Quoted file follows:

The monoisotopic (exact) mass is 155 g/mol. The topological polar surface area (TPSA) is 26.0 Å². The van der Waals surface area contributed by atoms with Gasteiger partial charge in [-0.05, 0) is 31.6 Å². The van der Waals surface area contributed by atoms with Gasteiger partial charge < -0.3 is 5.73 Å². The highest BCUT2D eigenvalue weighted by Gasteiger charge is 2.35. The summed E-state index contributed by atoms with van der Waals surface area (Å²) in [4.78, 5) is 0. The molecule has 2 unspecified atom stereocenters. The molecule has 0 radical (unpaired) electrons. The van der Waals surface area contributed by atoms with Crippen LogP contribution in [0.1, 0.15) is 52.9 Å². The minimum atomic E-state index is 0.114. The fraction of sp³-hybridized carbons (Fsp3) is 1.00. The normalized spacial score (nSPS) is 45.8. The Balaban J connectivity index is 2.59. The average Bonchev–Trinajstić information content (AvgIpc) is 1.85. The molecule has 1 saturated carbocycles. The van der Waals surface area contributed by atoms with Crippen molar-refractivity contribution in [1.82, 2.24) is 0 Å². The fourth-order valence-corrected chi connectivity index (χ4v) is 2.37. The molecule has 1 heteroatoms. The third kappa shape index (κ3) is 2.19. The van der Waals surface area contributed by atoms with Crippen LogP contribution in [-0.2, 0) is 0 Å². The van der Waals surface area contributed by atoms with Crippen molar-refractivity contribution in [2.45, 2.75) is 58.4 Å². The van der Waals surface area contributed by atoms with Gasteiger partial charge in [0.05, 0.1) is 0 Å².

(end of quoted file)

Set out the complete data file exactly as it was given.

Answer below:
The monoisotopic (exact) mass is 155 g/mol. The topological polar surface area (TPSA) is 26.0 Å². The van der Waals surface area contributed by atoms with Gasteiger partial charge in [-0.05, 0) is 31.6 Å². The van der Waals surface area contributed by atoms with Gasteiger partial charge < -0.3 is 5.73 Å². The highest BCUT2D eigenvalue weighted by Gasteiger charge is 2.35. The summed E-state index contributed by atoms with van der Waals surface area (Å²) in [4.78, 5) is 0. The molecule has 2 unspecified atom stereocenters. The molecule has 0 radical (unpaired) electrons. The van der Waals surface area contributed by atoms with Crippen LogP contribution in [0.1, 0.15) is 52.9 Å². The minimum atomic E-state index is 0.114. The fraction of sp³-hybridized carbons (Fsp3) is 1.00. The normalized spacial score (nSPS) is 45.8. The Balaban J connectivity index is 2.59. The average Bonchev–Trinajstić information content (AvgIpc) is 1.85. The molecule has 1 saturated carbocycles. The van der Waals surface area contributed by atoms with Crippen molar-refractivity contribution in [1.82, 2.24) is 0 Å². The fourth-order valence-corrected chi connectivity index (χ4v) is 2.37. The molecule has 1 heteroatoms. The third kappa shape index (κ3) is 2.19. The van der Waals surface area contributed by atoms with Crippen LogP contribution in [-0.2, 0) is 0 Å². The van der Waals surface area contributed by atoms with Crippen molar-refractivity contribution in [2.45, 2.75) is 58.4 Å². The van der Waals surface area contributed by atoms with Gasteiger partial charge in [0.05, 0.1) is 0 Å².